hand; Life with its depressing cares and anxious struggles--its gnawing
heartaches and bitter bereavements on the other; Life with its April day of
fitful alternation--cloud and sunshine, shall not blur the "Summer of the
Soul" and dim the divine--the Eternal sunshine. The Christian engaged in its
urgent duties--grappling with its stern difficulties and fiery trials,
feeling that he is "appointed thereunto," has truly his citizenship in
heaven. His heart and home are in one sense on earth; in an equally
truthful, more exalted sense, he can sing as the chartered citizen of
glory--"Who has raised us up together, and made us sit together in heavenly
places in Christ." "Whether we live we live unto the Lord; or whether we die
we die unto the Lord; whether we live therefore or die we are the Lord's"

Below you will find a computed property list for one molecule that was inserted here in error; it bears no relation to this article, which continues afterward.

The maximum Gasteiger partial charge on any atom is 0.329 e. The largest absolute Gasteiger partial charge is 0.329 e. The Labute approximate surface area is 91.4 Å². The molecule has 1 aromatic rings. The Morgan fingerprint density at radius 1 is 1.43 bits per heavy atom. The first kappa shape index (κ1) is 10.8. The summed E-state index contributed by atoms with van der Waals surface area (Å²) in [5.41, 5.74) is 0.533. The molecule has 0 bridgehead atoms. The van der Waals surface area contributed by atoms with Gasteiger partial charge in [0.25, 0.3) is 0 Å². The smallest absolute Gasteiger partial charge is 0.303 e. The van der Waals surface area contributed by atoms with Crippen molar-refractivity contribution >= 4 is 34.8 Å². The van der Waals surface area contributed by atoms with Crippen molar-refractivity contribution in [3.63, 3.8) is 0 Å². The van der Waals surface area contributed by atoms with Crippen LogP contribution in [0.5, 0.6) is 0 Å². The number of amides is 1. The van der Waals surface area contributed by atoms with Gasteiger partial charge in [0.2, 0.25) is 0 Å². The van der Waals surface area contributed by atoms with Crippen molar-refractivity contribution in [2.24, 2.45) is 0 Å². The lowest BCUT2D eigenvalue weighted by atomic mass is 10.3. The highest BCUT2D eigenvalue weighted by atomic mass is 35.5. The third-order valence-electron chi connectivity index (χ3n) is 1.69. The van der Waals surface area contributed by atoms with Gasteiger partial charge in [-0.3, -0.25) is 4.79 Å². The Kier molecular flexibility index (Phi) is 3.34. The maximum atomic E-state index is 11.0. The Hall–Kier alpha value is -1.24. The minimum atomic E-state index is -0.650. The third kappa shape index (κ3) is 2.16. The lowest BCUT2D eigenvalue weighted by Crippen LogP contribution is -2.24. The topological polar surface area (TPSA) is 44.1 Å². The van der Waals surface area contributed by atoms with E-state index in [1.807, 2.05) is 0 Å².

"ANGELS, PRINCIPALITIES AND POWERS shall not separate."
Not Angels--the living creatures with whom alike poetry and Scripture
have made this earth to teem "both while we sleep and while we wake." It is
the most impossible of impossible things, that a loyal heaven shall conspire
in strange league of hostility against the children of the kingdom. The
Apostle here makes the unlikeliest of suppositions, simply to strengthen the
believer's confidence. Not demons--not the host of heaven and hell
combined in gigantic conspiracy against the believer's peace. Persecutors
and persecutions--the base abettors of cruelty and wrong-doing
who did their utmost in the Apostle's time, and would do their utmost still,
to deflect from the path of allegiance to the Gospel; tempting to abjure
faith, instilling doubts, and lording it over conscience. These are the